Nasal Congestion: Sinuva Melts It Away


NEW YORK CITY, N.Y. (Ivanhoe Newswire) — People with allergies or asthma may be at risk for developing nasal polyps: tiny, grape-like sacs that block nasal passages, making it tough for a person to smell or taste. Now a new procedure restores the senses by getting rid of non-cancerous polyps, no surgery needed. Nasal Congestion

For Monteverde at Oldstone Executive Chef Eric Korn, cooking is serious business.

Korn said, “I’m touching, cutting, tasting everything that goes through that kitchen.”

But the job he loved was almost wrecked by chronic sinus infections. Three years ago …

“I woke up one day and it was gone. Couldn’t smell anything,” Korn shared.

Without the sense of smell, Korn also lost the ability to taste the foods he was in charge of preparing.

“Worried about my career. Short term you can figure something out. Long term, that’s a disaster,” Korn told Ivanhoe.

Ear, nose and throat surgeon Michael Bergstein, MD at ENT and Allergy Associates diagnosed Korn with nasal polyps and removed them surgically. Within a few months, they came back.

(Read Full Interview)

Korn said, “Dr. Bergstein called me one day and said, “Hey I have this idea, it’s new. Wanna try it?’”

Using a small deployment system, Dr. Bergstein guided a tiny web-like implant called Sinuva into Korn’s sinus cavity. Once in place, Korn wasn’t able to feel it. The implant is designed to release an anti-inflammatory medicine for 90 days.

“Over the course of the three months, the polyps melt away,” Dr. Bergstein said.

Two weeks after the procedure, Korn woke up and could smell again. He says his sense of smell and taste are now back to normal.

Korn said, “It was a really easy procedure that turned my life around.”

Keeping his kitchen and career on track.

The Sinuva implant took just ten minutes under a topical anesthesia in Dr. Bergstein office. Eric Korn said it was less uncomfortable than having a root canal. Sinuva is FDA-approved and is covered by most insurance.

Contributors to this news report include: Cyndy McGrath, Field Producer; Roque Correa, Editor; and Kirk Manson, Videographer.

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REPORT:       MB #4649

BACKGROUND: Nasal polyps are soft, painless, noncancerous growths on the lining of the nasal passages or sinuses. They hang down like teardrops or grapes. They result from chronic inflammation and are associated with asthma, recurring infection, allergies, drug sensitivity or certain immune disorders. Small nasal polyps may not cause symptoms. Larger growths or groups of nasal polyps can block the nasal passages or lead to breathing problems, a lost sense of smell and frequent infections.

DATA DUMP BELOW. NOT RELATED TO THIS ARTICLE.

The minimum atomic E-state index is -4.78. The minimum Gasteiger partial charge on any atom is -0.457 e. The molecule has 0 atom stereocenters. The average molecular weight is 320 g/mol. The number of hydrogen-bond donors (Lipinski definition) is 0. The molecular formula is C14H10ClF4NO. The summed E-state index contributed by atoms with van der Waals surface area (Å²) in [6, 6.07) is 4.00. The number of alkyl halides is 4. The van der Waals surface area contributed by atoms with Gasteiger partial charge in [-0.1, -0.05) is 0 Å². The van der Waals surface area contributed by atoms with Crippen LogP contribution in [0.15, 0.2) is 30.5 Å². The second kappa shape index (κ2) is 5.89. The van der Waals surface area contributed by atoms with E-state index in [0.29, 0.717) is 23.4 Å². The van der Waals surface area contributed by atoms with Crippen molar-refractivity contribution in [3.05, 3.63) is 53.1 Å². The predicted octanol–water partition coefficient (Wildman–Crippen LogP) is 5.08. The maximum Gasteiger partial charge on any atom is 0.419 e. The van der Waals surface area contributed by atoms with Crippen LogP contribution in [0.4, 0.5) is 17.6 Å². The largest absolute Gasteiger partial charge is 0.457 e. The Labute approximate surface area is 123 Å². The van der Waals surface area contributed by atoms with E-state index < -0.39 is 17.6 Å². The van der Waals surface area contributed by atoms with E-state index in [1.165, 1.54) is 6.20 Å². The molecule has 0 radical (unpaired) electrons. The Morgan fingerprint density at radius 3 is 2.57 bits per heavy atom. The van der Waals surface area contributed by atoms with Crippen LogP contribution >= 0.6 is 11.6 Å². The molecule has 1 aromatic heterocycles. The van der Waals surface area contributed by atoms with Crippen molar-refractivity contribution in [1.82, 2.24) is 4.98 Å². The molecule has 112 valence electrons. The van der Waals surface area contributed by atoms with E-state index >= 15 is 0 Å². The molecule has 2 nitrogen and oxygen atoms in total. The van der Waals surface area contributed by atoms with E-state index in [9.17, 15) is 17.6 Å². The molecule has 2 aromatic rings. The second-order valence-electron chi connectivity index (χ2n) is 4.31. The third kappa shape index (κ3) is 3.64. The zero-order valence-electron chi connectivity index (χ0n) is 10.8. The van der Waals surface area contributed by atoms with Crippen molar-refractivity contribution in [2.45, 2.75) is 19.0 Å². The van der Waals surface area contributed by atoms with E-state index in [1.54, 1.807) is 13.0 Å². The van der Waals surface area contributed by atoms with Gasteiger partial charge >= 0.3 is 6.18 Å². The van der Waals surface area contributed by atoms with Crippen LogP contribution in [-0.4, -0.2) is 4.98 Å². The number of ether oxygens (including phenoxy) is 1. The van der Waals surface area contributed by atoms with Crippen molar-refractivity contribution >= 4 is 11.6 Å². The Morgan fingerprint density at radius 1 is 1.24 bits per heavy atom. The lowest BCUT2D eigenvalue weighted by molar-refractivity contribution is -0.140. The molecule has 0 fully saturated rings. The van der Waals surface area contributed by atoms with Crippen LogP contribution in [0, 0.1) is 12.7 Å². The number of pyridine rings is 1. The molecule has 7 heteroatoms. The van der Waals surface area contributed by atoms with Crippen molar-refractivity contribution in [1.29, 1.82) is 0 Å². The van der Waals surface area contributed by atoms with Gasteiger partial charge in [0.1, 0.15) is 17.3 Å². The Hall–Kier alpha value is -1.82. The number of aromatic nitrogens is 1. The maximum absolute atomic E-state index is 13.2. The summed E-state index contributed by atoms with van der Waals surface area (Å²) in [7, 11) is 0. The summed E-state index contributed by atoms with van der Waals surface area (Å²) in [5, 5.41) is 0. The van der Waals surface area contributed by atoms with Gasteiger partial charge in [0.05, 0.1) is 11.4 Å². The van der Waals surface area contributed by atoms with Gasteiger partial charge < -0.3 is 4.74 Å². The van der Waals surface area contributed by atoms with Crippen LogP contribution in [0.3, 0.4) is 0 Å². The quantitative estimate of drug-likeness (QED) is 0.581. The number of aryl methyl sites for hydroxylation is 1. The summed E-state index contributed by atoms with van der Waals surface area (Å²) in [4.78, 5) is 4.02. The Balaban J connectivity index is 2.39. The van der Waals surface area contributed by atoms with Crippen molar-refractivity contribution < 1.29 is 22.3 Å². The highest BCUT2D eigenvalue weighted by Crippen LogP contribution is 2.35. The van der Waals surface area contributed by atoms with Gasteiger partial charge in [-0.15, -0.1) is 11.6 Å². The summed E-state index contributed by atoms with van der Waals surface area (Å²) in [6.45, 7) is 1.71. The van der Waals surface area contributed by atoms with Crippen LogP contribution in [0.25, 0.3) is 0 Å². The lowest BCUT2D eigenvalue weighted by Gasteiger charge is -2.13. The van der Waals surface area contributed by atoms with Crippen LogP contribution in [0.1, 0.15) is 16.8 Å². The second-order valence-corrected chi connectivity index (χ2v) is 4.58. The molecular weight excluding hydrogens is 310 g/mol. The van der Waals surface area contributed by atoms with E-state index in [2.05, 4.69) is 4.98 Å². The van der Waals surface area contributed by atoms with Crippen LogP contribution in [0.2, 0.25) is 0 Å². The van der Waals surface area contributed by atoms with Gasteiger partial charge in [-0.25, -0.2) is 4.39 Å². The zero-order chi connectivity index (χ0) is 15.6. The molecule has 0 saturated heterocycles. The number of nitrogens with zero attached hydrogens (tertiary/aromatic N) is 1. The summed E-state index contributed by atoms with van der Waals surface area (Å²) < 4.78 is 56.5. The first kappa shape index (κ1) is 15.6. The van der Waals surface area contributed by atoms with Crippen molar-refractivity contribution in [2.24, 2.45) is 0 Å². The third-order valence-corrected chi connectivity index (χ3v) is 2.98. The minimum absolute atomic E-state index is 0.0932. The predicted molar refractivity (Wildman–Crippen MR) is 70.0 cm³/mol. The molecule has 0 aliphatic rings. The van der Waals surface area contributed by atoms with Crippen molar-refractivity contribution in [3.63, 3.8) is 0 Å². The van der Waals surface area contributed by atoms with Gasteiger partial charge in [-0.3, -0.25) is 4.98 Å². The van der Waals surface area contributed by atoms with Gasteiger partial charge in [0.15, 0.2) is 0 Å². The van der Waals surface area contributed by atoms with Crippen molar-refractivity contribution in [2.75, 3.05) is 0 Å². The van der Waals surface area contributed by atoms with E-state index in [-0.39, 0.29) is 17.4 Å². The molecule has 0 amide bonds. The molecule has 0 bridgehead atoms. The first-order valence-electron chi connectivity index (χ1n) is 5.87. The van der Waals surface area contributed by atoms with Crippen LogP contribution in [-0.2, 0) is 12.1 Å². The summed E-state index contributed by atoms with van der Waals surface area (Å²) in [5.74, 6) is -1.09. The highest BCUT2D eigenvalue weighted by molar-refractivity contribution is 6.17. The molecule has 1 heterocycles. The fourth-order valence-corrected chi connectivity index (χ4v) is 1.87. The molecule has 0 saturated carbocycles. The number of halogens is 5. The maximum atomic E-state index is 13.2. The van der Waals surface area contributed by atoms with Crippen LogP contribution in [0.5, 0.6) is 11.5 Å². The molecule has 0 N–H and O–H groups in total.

TREATMENT: The standard procedure to remove nasal polyps is Functional Endoscopic Sinus Surgery (FESS). The surgeon will insert a small tube with a tiny camera into the nostrils and guide it into the sinus cavities and the polyps will be removed. During the operation, the surgeon may also remove the disease in additional key areas in order to restore adequate aeration and drainage of the sinuses. Endoscopic surgery is usually performed as an outpatient procedure. Note that even after surgical removal of the nasal polyps, the inflammation may still remain. Chronic rhinosinusitis with nasal polyps is a chronic disease. This condition will need constant treatment with corticosteroids to prevent worsening of the symptoms. Unfortunately, in some cases, even the nasal sprays with corticosteroids are not strong enough to suppress the polyp growth.


NEW TECHNOLOGY: Intersect ENT has announced that Sinuva Sinus Implant is now available for patients over 18 years of age to treat nasal polyp disease in those who have had previous ethmoid sinus surgery. The corticosteroid-eluting implant was approved last November by the Food and Drug Administration based on data from clinical studies of 400 patients, including the RESOLVE II study. Sinuva can be implanted during a routine physician visit under local or topical anesthesia. Once implanted, Sinuva expands into the sinus cavity and delivers the steroid directly to the site of polyp disease for 90 days. Sinuva is made from bioabsorbable polymers designed to soften over time; as the implant softens and the polyps decrease, the implant may be expelled out of the nose via forceful nose blowing. The implant can also be removed earlier than 90 days at a physician’s discretion; however repeat administration of Sinuva has not been investigated.



Nicole Osmer


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Doctor Q and A

Read the entire Doctor Q&A for Michael Bergstein, MD

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